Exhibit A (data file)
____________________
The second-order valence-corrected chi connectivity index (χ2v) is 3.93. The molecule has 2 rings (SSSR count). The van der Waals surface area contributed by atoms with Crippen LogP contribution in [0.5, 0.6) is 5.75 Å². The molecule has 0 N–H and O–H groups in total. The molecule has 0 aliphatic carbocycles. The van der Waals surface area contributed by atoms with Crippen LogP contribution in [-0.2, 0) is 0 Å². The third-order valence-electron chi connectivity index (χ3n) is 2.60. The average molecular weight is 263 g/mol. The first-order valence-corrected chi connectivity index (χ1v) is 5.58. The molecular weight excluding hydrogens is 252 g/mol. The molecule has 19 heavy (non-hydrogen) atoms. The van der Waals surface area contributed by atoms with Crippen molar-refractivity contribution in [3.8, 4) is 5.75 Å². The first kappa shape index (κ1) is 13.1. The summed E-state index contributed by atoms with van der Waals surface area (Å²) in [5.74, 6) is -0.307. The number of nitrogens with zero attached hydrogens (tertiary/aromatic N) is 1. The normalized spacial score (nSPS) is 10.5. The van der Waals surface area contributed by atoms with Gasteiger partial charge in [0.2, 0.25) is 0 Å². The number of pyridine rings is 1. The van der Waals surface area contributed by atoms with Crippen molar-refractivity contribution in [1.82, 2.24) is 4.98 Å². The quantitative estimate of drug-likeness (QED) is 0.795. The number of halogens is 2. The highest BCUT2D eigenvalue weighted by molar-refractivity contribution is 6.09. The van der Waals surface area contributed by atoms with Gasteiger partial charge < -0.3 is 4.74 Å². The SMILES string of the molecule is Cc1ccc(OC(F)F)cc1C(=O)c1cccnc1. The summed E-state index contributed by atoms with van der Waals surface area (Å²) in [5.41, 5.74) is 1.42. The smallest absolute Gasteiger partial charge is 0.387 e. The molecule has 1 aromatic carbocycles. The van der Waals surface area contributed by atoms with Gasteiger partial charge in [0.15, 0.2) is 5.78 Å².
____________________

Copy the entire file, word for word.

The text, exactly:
The second-order valence-corrected chi connectivity index (χ2v) is 3.93. The molecule has 2 rings (SSSR count). The van der Waals surface area contributed by atoms with Crippen LogP contribution in [0.5, 0.6) is 5.75 Å². The molecule has 0 N–H and O–H groups in total. The molecule has 0 aliphatic carbocycles. The van der Waals surface area contributed by atoms with Crippen LogP contribution in [-0.2, 0) is 0 Å². The third-order valence-electron chi connectivity index (χ3n) is 2.60. The average molecular weight is 263 g/mol. The first-order valence-corrected chi connectivity index (χ1v) is 5.58. The molecular weight excluding hydrogens is 252 g/mol. The molecule has 19 heavy (non-hydrogen) atoms. The van der Waals surface area contributed by atoms with Crippen molar-refractivity contribution in [3.8, 4) is 5.75 Å². The first kappa shape index (κ1) is 13.1. The summed E-state index contributed by atoms with van der Waals surface area (Å²) in [5.74, 6) is -0.307. The number of nitrogens with zero attached hydrogens (tertiary/aromatic N) is 1. The normalized spacial score (nSPS) is 10.5. The van der Waals surface area contributed by atoms with Gasteiger partial charge in [0.2, 0.25) is 0 Å². The number of pyridine rings is 1. The van der Waals surface area contributed by atoms with Crippen molar-refractivity contribution in [1.82, 2.24) is 4.98 Å². The quantitative estimate of drug-likeness (QED) is 0.795. The number of halogens is 2. The highest BCUT2D eigenvalue weighted by molar-refractivity contribution is 6.09. The van der Waals surface area contributed by atoms with Gasteiger partial charge < -0.3 is 4.74 Å². The SMILES string of the molecule is Cc1ccc(OC(F)F)cc1C(=O)c1cccnc1. The summed E-state index contributed by atoms with van der Waals surface area (Å²) in [5.41, 5.74) is 1.42. The smallest absolute Gasteiger partial charge is 0.387 e. The molecule has 1 aromatic carbocycles. The van der Waals surface area contributed by atoms with Gasteiger partial charge in [0.15, 0.2) is 5.78 Å².